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    Soviet military support to China in 1937-1940

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    fredleander
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    Soviet military support to China in 1937-1940

    Post  fredleander on Mon Aug 01, 2011 12:25 am

    Some years ago I came across a German-languaged book which referred to the Soviet support of China in the war against Japan. Chiang-kai-Shek's regime was the receiver. The book consists of several chapters written by various prominent Soviet pilots and their escapades against the Japanese in Chinese service. What surprised me most was the amount of weapons given to China. If the book is to believed it was:

    985 airplanes of various types
    82 tanks
    1.317 guns (cannons)
    1.550 motor vehicles
    30 tractors
    14.025 machine guns
    164 million rounds of ammunition
    1,9 million artillery shells
    82.000 bombs of various types
    14.000 tons of supplies delivered by sea.

    Fred

    GarryB
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    Re: Soviet military support to China in 1937-1940

    Post  GarryB on Mon Aug 01, 2011 9:20 am

    During the 1937-1940 period the Soviets had plenty of weapons and equipment.

    Hollywood BS like "Enemy at the Gates" where Soviet soldiers went to the front and were either had a rifle or a 5 round clip of ammo is just that... BS.

    When the Germans invaded there were problems like the lack of anti armour shells for tanks and artillery and a general lack of large calibre ammo, but even in the siege of Stalingrad I have read of only one case where the Germans were threatening and a unit was rushed over the river before it was fully equipped and even in that case 9 out of 10 men had a rifle.

    When they got to the other side of the river they found plenty of rifles and other weapons, if there was a shortage of anything it was periods of low ammo stores.

    In some stories I read about soldiers defending houses they would pile weapons in several places covering several approaches and move between positions as needed to keep the Germans out.

    I would certainly be interested in any further info you might have to share on the subject... Smile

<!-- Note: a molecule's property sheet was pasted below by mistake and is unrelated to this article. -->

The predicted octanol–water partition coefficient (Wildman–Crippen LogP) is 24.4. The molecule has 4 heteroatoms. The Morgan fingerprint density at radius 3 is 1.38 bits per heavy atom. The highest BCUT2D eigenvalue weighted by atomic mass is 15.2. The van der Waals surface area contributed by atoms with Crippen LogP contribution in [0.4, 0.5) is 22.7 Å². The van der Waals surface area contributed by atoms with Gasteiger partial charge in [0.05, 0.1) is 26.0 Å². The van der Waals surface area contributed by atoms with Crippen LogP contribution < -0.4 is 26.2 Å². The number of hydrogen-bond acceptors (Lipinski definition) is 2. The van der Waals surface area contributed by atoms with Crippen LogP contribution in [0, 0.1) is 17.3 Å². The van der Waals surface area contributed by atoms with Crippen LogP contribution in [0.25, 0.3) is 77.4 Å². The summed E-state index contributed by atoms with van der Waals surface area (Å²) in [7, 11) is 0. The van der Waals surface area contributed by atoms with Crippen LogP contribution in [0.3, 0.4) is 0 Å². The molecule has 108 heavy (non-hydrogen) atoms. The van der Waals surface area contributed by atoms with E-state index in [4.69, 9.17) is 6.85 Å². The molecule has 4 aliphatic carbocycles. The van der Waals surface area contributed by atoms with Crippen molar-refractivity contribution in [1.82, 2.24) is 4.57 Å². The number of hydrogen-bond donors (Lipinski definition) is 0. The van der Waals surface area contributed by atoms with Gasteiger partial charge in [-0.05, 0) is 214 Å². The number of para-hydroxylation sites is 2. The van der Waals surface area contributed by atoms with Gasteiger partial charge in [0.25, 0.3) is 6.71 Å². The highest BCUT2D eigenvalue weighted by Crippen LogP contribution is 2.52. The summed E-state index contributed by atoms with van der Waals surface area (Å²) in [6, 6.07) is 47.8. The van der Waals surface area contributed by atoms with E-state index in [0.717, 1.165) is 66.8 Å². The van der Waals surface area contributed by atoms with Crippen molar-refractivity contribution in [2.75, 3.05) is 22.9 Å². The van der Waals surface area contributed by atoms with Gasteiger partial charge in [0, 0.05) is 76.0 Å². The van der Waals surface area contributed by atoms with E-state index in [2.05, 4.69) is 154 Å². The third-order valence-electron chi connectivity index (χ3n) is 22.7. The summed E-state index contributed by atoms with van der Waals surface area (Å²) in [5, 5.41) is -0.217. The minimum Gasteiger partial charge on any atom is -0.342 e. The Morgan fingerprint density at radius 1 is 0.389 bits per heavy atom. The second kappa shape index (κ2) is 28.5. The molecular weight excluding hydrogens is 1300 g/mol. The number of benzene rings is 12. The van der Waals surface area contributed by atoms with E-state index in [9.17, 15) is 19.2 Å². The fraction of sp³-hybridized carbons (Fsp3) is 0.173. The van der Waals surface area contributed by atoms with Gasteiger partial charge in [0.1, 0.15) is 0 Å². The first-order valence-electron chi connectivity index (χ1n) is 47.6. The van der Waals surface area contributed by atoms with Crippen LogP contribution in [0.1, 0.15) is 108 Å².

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    Re: Soviet military support to China in 1937-1940

    Post  fredleander on Mon Aug 01, 2011 12:09 pm

    An interesting operation took place on February 23rd 1938 (the day of the Red Army). Two squadrons of SB-2's with mixed Soviet and Chinese crews attacked a Japanese base on Taiwan, departing from Nanchang. This was at the extreme end of the SB-2's range so they had to overfly mountains well above the ogygen limit altitude. According to the book 40 Japanese aircrafts were damaged or destroyed on the ground.

    All the SB-2's, except two that had landing accidents on a rough auxilliary airfield on the return flight, made it back.


    Last edited by fredleander on Mon Aug 01, 2011 3:22 pm; edited 1 time in total

    GarryB
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    Re: Soviet military support to China in 1937-1940

    Post  GarryB on Mon Aug 01, 2011 1:59 pm

    In the west we hear over and over about the strategic bombing campaign in Europe and D-day and the landings in the pacific, and a little about stalingrad and leningrad and that is about it.

    The 1939-1945 mantra is set in stone.

    Actions like the one you mention and others like battles in the north near Murmansk and skirmishes in mongolia go unreported and unexamined.

    A short while back there was a thread about the most amazing dogfights and a comment was made that the Soviets/Russians didn't have any stories to tell... of course they do... the fact that they haven't is actually our loss.

    The facts about D Day didn't just fall from the sky... the information was sought out and analysed and studied and cross referenced and checked. Shame there is so little written in English about other aspects of the conflict.

    Aircraft like the SB-2 are written off in the west as obsolete, and against BF-109s they certainly were but not every Soviet opponent was so well equipped with fighters.

    It was a very capable bomber for its day.

    I have read of Stalins frustration at the lend lease arrangement with the west where he would ask for long range bomber aircraft like B-17s, but instead being given Bostons (A-20s) which is a very good twin engined bomber, but the Soviets already had enough twin engined bombers like the excellent Pe-2 and the Tu-2, they wanted something heavier but had to accept what they were given.